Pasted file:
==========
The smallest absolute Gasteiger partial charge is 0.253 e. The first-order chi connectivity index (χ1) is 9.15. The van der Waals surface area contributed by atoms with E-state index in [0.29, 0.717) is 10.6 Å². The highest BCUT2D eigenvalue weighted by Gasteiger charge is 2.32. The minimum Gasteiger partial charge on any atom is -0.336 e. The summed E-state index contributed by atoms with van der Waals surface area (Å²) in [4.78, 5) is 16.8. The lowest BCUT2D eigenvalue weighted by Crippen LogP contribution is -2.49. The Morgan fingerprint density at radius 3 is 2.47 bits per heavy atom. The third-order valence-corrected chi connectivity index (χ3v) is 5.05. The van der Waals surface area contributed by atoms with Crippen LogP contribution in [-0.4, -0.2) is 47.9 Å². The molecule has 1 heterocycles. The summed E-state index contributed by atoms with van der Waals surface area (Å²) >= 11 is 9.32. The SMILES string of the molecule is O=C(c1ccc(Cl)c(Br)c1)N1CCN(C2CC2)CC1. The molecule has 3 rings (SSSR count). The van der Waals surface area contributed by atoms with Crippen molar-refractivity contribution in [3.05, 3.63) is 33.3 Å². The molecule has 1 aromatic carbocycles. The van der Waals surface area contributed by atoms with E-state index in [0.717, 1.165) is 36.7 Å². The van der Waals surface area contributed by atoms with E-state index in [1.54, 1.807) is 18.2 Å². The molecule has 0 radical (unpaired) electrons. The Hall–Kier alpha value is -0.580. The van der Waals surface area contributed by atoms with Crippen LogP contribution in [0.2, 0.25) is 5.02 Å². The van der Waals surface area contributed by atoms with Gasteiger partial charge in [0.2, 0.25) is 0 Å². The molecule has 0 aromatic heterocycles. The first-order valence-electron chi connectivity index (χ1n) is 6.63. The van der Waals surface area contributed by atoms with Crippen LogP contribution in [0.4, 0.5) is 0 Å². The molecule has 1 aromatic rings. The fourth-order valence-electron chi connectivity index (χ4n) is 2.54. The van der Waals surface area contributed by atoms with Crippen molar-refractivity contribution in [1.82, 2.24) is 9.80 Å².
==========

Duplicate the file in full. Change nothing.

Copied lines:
The smallest absolute Gasteiger partial charge is 0.253 e. The first-order chi connectivity index (χ1) is 9.15. The van der Waals surface area contributed by atoms with E-state index in [0.29, 0.717) is 10.6 Å². The highest BCUT2D eigenvalue weighted by Gasteiger charge is 2.32. The minimum Gasteiger partial charge on any atom is -0.336 e. The summed E-state index contributed by atoms with van der Waals surface area (Å²) in [4.78, 5) is 16.8. The lowest BCUT2D eigenvalue weighted by Crippen LogP contribution is -2.49. The Morgan fingerprint density at radius 3 is 2.47 bits per heavy atom. The third-order valence-corrected chi connectivity index (χ3v) is 5.05. The van der Waals surface area contributed by atoms with Crippen LogP contribution in [-0.4, -0.2) is 47.9 Å². The molecule has 1 heterocycles. The summed E-state index contributed by atoms with van der Waals surface area (Å²) >= 11 is 9.32. The SMILES string of the molecule is O=C(c1ccc(Cl)c(Br)c1)N1CCN(C2CC2)CC1. The molecule has 3 rings (SSSR count). The van der Waals surface area contributed by atoms with Crippen molar-refractivity contribution in [3.05, 3.63) is 33.3 Å². The molecule has 1 aromatic carbocycles. The van der Waals surface area contributed by atoms with E-state index in [0.717, 1.165) is 36.7 Å². The van der Waals surface area contributed by atoms with E-state index in [1.54, 1.807) is 18.2 Å². The molecule has 0 radical (unpaired) electrons. The Hall–Kier alpha value is -0.580. The van der Waals surface area contributed by atoms with Crippen LogP contribution in [0.2, 0.25) is 5.02 Å². The van der Waals surface area contributed by atoms with Gasteiger partial charge in [0.2, 0.25) is 0 Å². The molecule has 0 aromatic heterocycles. The first-order valence-electron chi connectivity index (χ1n) is 6.63. The van der Waals surface area contributed by atoms with Crippen LogP contribution in [0.4, 0.5) is 0 Å². The molecule has 1 aromatic rings. The fourth-order valence-electron chi connectivity index (χ4n) is 2.54. The van der Waals surface area contributed by atoms with Crippen molar-refractivity contribution in [1.82, 2.24) is 9.80 Å².